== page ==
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How data streaming can address the returns culture in retail and boost profits

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(Image credit: Shutterstock / carlos castilla)

The Office for National Statistics recently published an estimate of retail sales across 2020. When compared to 2019, traditional bricks-and-mortar (non-food) retailers reported an annual fall in revenue of 25 percent. That said, it is not all bad news. Online retailing saw a record annual increase of 32 percent, with total values across the year rising by 46 percent - the highest annual growth since 2008.

Unsurprisingly, the retailers who fared better during the pandemic were those who had a head-start in online and state-of-the-art digital capabilities. Many organizations had to pedal hard to catch up. McKinsey & Co. observed “we have vaulted five years forward in consumer and business digital adoption in a matter of around eight weeks.” It became clear very early on that only through digital optimization could retailers survive the impact Covid-19 and lockdowns are having on their businesses.

The acceleration towards a digital-first approach in retail, however, is a double-edged sword. As sales soar, so too does returns culture: consumers buying online, knowing they are likely to send some goods back. This is becoming an increasingly pressing matter for most retailers - a recent study, for example, found that items bought online and returned in the UK were worth £5.2bn annually.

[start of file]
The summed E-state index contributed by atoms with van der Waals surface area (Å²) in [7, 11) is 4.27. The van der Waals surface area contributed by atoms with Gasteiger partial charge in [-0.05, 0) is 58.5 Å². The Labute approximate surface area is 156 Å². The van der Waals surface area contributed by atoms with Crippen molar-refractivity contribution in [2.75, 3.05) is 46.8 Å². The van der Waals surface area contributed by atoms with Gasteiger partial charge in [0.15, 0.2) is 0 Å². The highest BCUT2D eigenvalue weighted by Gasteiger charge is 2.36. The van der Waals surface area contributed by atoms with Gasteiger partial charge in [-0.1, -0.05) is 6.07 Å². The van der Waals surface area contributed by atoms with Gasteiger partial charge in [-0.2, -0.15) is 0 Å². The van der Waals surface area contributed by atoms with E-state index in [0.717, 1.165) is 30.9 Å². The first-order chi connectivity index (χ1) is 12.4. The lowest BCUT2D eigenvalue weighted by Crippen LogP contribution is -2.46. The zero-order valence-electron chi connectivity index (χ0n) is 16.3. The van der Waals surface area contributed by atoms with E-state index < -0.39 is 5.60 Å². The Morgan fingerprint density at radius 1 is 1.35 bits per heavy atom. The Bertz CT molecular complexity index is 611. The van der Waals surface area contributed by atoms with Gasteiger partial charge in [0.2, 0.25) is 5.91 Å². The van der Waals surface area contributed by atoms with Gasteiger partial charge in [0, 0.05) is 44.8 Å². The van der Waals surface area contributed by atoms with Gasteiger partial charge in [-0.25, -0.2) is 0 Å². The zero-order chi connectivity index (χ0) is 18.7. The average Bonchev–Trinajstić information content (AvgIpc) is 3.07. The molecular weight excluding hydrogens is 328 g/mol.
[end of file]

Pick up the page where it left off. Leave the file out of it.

Effectively offering the flexibility customers demand from returns policies while preventing damaging financial losses is a top priority for every online retail organization. Many businesses are turning to event streaming, underpinned by open source Apache Kafka technology, to help navigate this process seamlessly. Here is why. 

Why addressing the ‘returns culture’ is so critical

In an industry where margins are increasingly under pressure from rising costs, lower pricing and the need to optimize the digital experience, returns hit retailers in three main ways.

Firstly, returns raise the cost of fulfillment and logistics across the supply-chain. A return often entails a 100 percent refund to customers and the shipping costs double, as the items need to be picked up, often by courier, resulting in a direct net operating loss.

Secondly, a lot of critical data supporting the supply-chain, logistics and the buying and returns process, may be scattered across many different platforms. This includes point-of-sale (POS), e-commerce platforms, enterprise resource planning and supply chain and logistics interfaces. To add to the complexity, legacy systems may run in on-premises data centers while customer-facing apps and interfaces may reside in the cloud. Some retailers are still managing returns through excel spreadsheets. As retailers strive to improve their customer experience, they must focus on improving the overall returns process.